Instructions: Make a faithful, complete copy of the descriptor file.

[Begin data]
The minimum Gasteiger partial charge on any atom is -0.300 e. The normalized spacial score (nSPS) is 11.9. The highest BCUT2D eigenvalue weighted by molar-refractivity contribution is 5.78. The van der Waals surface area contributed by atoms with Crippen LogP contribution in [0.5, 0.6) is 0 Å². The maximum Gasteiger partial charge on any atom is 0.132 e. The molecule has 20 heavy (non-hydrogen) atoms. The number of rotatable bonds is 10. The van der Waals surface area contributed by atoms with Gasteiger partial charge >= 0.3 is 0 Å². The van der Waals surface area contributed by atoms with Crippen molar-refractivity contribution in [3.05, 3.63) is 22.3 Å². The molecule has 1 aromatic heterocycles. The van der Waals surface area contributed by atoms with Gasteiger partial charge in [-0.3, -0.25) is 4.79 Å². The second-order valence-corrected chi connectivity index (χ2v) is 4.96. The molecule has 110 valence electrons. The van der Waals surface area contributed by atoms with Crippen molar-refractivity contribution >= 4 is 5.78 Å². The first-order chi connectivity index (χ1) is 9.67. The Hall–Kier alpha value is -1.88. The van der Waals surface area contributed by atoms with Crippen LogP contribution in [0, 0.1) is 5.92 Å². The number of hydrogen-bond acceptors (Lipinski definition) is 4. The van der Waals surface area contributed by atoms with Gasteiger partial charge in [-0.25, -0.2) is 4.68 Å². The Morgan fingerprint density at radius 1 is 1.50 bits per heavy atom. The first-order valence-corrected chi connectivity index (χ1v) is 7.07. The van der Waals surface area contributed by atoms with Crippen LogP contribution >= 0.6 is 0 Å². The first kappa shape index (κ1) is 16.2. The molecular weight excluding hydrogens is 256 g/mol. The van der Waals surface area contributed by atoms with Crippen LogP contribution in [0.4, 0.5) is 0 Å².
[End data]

The minimum Gasteiger partial charge on any atom is -0.300 e. The normalized spacial score (nSPS) is 11.9. The highest BCUT2D eigenvalue weighted by molar-refractivity contribution is 5.78. The van der Waals surface area contributed by atoms with Crippen LogP contribution in [0.5, 0.6) is 0 Å². The maximum Gasteiger partial charge on any atom is 0.132 e. The molecule has 20 heavy (non-hydrogen) atoms. The number of rotatable bonds is 10. The van der Waals surface area contributed by atoms with Gasteiger partial charge >= 0.3 is 0 Å². The van der Waals surface area contributed by atoms with Crippen molar-refractivity contribution in [3.05, 3.63) is 22.3 Å². The molecule has 1 aromatic heterocycles. The van der Waals surface area contributed by atoms with Gasteiger partial charge in [-0.3, -0.25) is 4.79 Å². The second-order valence-corrected chi connectivity index (χ2v) is 4.96. The molecule has 110 valence electrons. The van der Waals surface area contributed by atoms with Crippen molar-refractivity contribution >= 4 is 5.78 Å². The first-order chi connectivity index (χ1) is 9.67. The Hall–Kier alpha value is -1.88. The van der Waals surface area contributed by atoms with Crippen LogP contribution in [0, 0.1) is 5.92 Å². The number of hydrogen-bond acceptors (Lipinski definition) is 4. The van der Waals surface area contributed by atoms with Gasteiger partial charge in [-0.25, -0.2) is 4.68 Å². The Morgan fingerprint density at radius 1 is 1.50 bits per heavy atom. The first-order valence-corrected chi connectivity index (χ1v) is 7.07. The van der Waals surface area contributed by atoms with Crippen LogP contribution >= 0.6 is 0 Å². The first kappa shape index (κ1) is 16.2. The molecular weight excluding hydrogens is 256 g/mol. The van der Waals surface area contributed by atoms with Crippen LogP contribution in [0.4, 0.5) is 0 Å².